Alabama bracing for winter storm, DoT scrambling and same-sex couple back in court

Feb 25, 2015

Tim Troutman, lead forecaster for Huntsville's National Weather Service

Governor Robert Bentley is declaring a state of emergency ahead of a winter storm expected to bring snow, ice, and freezing rain to the region.

Thirty Alabama counties stretching from the Tennessee border to Birmingham and Tuscaloosa are under a winter storm warning from 9 AM until midnight today.

Tim Troutman is the lead forecaster at Huntsville’s National Weather Service. He says everyone in the warning area should prepare for a lot of snow.

“The best chances for moderate to heavy snow will be midday through the evening. The probability in most areas is receiving 2 to 4 inches, and some locations may see some locally higher amounts.”

250 members of Alabama's National Guard have been mobilized to respond to emergencies. Alabama's law enforcement agencies are coordinating resources to assist stranded drivers.

Alabama’s wintry weather forecast has the state Department of Transportation scrambling its fleet to keep roads clear of snow and ice.

Crews were out all day yesterday pretreating roads in both the northern and central parts of the state.

Forecasters predict a substantial amount of accumulating snow will likely begin early Wednesday afternoon through the night, potentially causing travel hazards across most of the area.

The DOT is encouraging drivers to watch the forecast as they head to and from work today. They are using salt to help melt the precipitation that will likely fall during the day.

DOT officials say if you have to get out, use extreme caution and give yourself plenty of time to make it to your destination. They add that if you do not have to get out, stay home. Roads are expected to re-freeze as temperatures drop in the evening.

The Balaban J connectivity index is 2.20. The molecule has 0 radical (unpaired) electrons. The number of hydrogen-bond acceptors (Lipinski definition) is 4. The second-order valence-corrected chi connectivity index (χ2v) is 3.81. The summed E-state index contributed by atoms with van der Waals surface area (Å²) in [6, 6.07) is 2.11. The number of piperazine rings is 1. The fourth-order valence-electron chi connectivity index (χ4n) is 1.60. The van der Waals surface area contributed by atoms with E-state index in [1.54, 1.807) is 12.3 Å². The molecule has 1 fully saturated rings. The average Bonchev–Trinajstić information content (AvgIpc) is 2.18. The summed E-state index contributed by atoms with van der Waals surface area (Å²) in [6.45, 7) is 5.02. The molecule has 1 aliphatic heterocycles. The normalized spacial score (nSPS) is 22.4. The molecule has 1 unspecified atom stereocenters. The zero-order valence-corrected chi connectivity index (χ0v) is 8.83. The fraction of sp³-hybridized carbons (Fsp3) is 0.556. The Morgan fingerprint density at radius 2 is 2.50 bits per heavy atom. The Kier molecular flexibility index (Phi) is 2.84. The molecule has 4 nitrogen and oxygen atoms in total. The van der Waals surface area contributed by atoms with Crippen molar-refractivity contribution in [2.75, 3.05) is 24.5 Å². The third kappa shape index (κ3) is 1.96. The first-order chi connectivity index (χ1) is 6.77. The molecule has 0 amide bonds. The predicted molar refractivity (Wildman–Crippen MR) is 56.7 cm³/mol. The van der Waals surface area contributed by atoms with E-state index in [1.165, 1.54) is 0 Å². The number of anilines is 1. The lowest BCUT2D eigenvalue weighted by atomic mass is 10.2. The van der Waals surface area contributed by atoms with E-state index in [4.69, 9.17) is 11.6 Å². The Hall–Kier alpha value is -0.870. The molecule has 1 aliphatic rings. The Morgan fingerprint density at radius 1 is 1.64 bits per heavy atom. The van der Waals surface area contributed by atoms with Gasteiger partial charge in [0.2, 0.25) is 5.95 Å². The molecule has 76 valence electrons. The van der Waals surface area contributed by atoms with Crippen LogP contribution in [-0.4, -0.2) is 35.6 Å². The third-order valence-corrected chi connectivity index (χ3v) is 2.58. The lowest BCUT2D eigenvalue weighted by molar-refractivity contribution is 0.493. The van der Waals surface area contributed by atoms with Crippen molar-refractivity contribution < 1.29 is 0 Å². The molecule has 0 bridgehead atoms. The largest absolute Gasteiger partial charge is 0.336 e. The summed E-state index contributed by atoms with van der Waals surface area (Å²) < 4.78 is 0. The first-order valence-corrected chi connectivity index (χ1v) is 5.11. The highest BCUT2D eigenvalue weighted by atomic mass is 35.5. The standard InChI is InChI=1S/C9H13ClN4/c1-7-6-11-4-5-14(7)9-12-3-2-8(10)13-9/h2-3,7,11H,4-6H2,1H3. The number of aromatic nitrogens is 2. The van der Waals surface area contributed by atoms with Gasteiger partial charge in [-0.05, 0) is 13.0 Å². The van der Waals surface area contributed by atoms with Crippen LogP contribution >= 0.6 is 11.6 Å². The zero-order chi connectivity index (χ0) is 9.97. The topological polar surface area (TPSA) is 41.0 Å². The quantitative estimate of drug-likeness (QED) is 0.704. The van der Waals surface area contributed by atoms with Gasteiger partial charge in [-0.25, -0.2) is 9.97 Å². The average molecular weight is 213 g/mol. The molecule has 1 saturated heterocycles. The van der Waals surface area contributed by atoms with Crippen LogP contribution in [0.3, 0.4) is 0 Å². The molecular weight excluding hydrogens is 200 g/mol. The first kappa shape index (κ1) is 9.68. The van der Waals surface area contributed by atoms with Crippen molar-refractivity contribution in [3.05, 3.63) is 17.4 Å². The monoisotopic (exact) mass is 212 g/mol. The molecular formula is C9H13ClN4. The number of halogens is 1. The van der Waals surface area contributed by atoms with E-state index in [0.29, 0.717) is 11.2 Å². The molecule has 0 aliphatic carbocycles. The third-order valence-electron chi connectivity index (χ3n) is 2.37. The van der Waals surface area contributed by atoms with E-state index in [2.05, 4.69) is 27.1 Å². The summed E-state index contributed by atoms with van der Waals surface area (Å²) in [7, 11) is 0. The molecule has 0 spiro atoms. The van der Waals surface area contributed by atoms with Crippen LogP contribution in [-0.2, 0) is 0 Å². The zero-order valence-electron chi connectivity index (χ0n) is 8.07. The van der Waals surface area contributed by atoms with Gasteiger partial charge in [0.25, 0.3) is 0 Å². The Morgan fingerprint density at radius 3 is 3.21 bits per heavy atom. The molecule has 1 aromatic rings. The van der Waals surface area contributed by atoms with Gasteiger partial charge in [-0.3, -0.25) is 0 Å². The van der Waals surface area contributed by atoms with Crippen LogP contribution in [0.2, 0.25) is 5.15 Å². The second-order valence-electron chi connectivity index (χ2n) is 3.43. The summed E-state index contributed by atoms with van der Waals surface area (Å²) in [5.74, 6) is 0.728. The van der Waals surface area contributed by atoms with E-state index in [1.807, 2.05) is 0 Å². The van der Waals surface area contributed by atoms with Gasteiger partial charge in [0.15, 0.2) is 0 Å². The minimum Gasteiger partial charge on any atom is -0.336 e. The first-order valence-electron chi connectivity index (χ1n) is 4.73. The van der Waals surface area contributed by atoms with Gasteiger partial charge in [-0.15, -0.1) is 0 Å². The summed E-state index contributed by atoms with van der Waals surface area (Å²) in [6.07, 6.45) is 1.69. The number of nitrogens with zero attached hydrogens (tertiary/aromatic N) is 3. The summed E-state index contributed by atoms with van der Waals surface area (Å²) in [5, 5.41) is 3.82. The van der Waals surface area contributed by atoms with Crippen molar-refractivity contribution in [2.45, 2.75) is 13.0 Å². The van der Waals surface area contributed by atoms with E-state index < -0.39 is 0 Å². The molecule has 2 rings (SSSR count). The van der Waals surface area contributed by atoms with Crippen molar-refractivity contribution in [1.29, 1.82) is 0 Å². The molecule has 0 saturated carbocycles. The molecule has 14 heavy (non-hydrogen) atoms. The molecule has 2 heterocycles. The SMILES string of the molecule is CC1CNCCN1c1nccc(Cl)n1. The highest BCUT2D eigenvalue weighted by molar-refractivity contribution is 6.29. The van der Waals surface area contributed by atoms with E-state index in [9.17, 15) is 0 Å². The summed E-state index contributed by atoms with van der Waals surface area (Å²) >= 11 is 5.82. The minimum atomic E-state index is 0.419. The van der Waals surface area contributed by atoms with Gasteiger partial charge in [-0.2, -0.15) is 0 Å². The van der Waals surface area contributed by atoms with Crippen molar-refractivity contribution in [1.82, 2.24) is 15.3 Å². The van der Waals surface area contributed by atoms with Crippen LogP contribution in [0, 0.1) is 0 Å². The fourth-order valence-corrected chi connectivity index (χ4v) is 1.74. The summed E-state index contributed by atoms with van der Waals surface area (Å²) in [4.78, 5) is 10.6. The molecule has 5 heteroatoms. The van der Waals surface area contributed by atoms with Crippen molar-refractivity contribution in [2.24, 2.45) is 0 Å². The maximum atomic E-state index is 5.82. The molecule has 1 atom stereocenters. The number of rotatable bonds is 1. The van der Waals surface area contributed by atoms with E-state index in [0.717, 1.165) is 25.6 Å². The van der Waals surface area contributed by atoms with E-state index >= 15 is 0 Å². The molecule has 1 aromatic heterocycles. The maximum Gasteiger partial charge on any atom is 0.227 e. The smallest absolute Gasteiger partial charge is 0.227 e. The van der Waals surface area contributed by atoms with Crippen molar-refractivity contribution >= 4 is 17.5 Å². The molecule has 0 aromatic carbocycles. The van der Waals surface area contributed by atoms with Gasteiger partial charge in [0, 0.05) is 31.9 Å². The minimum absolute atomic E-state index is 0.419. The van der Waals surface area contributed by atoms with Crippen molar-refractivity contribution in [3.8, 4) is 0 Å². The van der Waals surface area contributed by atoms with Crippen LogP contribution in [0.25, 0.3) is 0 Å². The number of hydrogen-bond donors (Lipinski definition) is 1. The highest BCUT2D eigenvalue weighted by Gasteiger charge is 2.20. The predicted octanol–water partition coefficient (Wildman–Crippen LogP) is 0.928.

The couple whose lawsuit overturned Alabama's gay marriage ban is headed back to court.

Cari Searcy and Kim McKeand filed a lawsuit against Mobile County Probate Judge Don Davis yesterday, after Davis refused to grant an adoption petition. Searcy is seeking to be recognized as a legal parent to their 9-year-old son.

Davis indicated last week that he would not process their adoption petition until the U.S. Supreme Court issues a national ruling on gay marriage later this year.

A lawyer for the couple said Davis has no legal justification to deny the request. U.S. District Judge Callie Granade ruled Alabama's gay marriage ban unconstitutional in late January in a case brought by Searcy and McKeand.

An Alabama judge is agreeing to limit medical testimony about a 9-year-old girl who was allegedly run to death by her grandmother.

Circuit Judge Bill Ogletree granted the state's motion to prevent testimony about how hospitals cared for the child after she collapsed in 2012.

Prosecutors say 59 year old Joyce Hardin Garrard forced granddaughter Savannah Hardin to run and carry wood until she collapsed as punishment for a lie about eating candy. She died three days later.

Hardin's defense planned to attack the standard of health care provided to the girl.

The judge restricted such testimony, but he says he may reconsider during the trial. Jury selection in that trial continues tomorrow.